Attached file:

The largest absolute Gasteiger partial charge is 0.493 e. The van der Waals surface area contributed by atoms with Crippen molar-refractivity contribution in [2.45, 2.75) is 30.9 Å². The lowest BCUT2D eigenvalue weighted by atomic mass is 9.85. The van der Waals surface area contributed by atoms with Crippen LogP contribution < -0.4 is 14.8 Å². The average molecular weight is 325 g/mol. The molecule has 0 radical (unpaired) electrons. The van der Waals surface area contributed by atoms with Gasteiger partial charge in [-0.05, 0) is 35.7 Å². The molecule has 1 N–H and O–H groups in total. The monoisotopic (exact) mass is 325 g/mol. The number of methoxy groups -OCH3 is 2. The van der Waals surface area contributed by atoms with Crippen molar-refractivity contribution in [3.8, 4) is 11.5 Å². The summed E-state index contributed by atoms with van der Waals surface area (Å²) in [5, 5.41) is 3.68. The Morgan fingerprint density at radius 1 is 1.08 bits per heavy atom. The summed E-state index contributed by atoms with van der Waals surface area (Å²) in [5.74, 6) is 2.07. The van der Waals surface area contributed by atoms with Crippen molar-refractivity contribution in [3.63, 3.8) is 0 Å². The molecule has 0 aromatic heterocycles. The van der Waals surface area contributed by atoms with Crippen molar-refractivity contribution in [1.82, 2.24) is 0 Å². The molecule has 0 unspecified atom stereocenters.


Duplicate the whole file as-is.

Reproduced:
The largest absolute Gasteiger partial charge is 0.493 e. The van der Waals surface area contributed by atoms with Crippen molar-refractivity contribution in [2.45, 2.75) is 30.9 Å². The lowest BCUT2D eigenvalue weighted by atomic mass is 9.85. The van der Waals surface area contributed by atoms with Crippen LogP contribution < -0.4 is 14.8 Å². The average molecular weight is 325 g/mol. The molecule has 0 radical (unpaired) electrons. The van der Waals surface area contributed by atoms with Gasteiger partial charge in [-0.05, 0) is 35.7 Å². The molecule has 1 N–H and O–H groups in total. The monoisotopic (exact) mass is 325 g/mol. The number of methoxy groups -OCH3 is 2. The van der Waals surface area contributed by atoms with Crippen molar-refractivity contribution in [3.8, 4) is 11.5 Å². The summed E-state index contributed by atoms with van der Waals surface area (Å²) in [5, 5.41) is 3.68. The Morgan fingerprint density at radius 1 is 1.08 bits per heavy atom. The summed E-state index contributed by atoms with van der Waals surface area (Å²) in [5.74, 6) is 2.07. The van der Waals surface area contributed by atoms with Crippen molar-refractivity contribution in [3.63, 3.8) is 0 Å². The molecule has 0 aromatic heterocycles. The van der Waals surface area contributed by atoms with Crippen molar-refractivity contribution in [1.82, 2.24) is 0 Å². The molecule has 0 unspecified atom stereocenters.